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........ published in NEWSLETTER # 66

Review by Dr. M.E. Cates, Dept. of Physics and Astronomy, University, Edinburgh (U.K.)

This volume (NATO ASI SERIES E339) contains papers from many leading authorities in the physics of complex fluids, with an emphasis on the understanding of flow behavior and evolution of structure in these fascinating soft materials. The book covers leading edge research into polymer dynamics, domain formation in mixtures, motion of colloids, dynamics of foams, and viscoelasticity and shear-induced textures in thermotropic and lyotropic liquid crystals. A key attraction of the book is the exposition, in so many of the articles, of how relatively simple physical concepts, carefully developed and with appropriate guidance from experiment, have led to quantitatively predictive models for highly nontrivial flow behaviour.

One of the most strikingly successful of these simple ideas entails representing an entangled polymer by a chain in a tube (mimicking the confining effect of its neighbours). This was developed first for linear polymers by Doi and Edwards in the late 1970's. Articles in this volume give not only a clear introduction to the tube concept itself, but show the amazing range of experimental predictions that continue, twenty years on, to stem from it (for example in predicting the behaviour of branched polymers; see the article by McLeish).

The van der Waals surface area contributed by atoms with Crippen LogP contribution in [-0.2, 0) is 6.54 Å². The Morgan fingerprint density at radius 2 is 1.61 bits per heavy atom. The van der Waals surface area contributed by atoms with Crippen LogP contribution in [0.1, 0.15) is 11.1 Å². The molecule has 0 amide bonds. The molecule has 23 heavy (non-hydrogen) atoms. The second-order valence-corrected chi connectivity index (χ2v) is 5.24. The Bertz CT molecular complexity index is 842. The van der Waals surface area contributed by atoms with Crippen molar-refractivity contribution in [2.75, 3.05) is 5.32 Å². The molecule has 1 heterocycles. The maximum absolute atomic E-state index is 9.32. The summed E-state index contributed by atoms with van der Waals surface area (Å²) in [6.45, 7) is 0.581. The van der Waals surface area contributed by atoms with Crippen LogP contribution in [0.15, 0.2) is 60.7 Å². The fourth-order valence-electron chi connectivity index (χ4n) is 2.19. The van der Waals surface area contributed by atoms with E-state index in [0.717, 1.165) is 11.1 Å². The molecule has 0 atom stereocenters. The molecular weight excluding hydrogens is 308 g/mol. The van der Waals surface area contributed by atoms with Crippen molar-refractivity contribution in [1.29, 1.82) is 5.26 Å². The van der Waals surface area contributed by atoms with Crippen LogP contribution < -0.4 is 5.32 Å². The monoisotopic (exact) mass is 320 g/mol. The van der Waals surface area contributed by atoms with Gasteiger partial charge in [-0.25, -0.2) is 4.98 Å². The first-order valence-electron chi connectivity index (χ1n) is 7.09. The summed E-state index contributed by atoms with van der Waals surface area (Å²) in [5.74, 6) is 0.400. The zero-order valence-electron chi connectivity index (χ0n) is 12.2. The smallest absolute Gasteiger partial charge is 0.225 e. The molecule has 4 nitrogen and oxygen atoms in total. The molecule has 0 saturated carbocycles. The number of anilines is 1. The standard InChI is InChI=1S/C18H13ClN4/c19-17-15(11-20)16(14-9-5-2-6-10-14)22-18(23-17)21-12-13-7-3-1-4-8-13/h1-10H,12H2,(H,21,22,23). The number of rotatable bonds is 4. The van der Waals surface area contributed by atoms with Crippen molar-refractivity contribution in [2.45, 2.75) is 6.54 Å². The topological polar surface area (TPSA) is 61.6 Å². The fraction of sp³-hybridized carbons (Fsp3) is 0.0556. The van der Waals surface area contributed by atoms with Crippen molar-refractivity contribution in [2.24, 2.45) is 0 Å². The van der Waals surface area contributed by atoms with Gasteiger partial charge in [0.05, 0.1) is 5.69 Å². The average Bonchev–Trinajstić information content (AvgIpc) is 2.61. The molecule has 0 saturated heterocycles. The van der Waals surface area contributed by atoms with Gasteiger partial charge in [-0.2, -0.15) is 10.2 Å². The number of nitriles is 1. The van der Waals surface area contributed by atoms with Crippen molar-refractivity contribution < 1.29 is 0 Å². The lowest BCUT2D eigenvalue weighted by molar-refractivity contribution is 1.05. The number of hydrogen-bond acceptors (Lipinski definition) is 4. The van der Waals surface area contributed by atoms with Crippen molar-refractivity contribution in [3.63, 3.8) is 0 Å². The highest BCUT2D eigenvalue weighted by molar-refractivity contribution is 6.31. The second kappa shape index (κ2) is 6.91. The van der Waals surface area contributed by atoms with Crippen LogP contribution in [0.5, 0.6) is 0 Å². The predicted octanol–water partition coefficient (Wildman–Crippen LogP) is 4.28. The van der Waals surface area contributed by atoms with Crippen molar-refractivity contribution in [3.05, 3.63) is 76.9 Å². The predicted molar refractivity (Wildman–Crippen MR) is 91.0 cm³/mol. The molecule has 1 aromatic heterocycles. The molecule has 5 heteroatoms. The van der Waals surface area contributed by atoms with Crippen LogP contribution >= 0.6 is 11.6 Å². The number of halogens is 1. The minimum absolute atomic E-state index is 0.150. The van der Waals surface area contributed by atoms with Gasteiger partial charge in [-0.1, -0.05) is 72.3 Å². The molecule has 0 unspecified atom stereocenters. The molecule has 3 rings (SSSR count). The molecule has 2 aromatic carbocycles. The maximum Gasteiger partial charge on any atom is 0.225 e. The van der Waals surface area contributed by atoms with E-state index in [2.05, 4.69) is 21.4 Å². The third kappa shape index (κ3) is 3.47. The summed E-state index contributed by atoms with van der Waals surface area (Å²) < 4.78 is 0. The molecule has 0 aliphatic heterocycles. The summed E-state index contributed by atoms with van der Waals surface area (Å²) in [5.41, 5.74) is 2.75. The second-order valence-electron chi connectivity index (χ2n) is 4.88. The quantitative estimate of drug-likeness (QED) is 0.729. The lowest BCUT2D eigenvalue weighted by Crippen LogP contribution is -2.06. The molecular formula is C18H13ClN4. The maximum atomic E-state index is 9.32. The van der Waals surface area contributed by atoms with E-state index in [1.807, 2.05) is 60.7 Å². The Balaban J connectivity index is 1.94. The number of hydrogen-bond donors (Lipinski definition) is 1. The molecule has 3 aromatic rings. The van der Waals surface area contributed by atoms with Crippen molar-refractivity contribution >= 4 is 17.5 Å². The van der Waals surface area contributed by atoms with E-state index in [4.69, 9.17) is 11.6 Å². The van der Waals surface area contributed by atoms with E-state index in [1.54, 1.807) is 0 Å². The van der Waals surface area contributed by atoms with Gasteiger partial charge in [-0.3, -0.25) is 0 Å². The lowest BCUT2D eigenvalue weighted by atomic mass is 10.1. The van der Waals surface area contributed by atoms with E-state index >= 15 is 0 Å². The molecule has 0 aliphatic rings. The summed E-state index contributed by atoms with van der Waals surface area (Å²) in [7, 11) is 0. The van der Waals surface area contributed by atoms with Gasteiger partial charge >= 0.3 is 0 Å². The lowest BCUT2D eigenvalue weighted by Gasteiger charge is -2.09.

In some other areas covered by the book, the state of understanding is far less well developed - in fact we are still waiting for the big simplifying idea to arrive. An example is the remarkable series of flow-induced phase transitions observed in lyotropic smectic phases, and described in the article by D. Roux - one of several valuable experimental contributions to the volume. Between these two extremes lie areas such as foams and cubic phases, liquid crystals and stirred fluids, where rapid progress is now being made. All are covered in this volume.

A welcome feature is that many of the articles, as well as summarizing the current state of knowledge, contain clear statements of what are seen as the major challenges ahead. The book is well-indexed, well-edited, and thoughtfully laid out. It is recommended reading for those at graduate student level working in complex fluids, as well as for established researchers (whether physicists, chemists, or chemical engineers) in the field. It will also be invaluable to researchers in other areas who require an authoritative and readable survey of recent progress and open questions across a wide range of topics in the dynamics of soft materials.
Reference books: B33, C135, C182, C212, C431, C460, E339, 3-41

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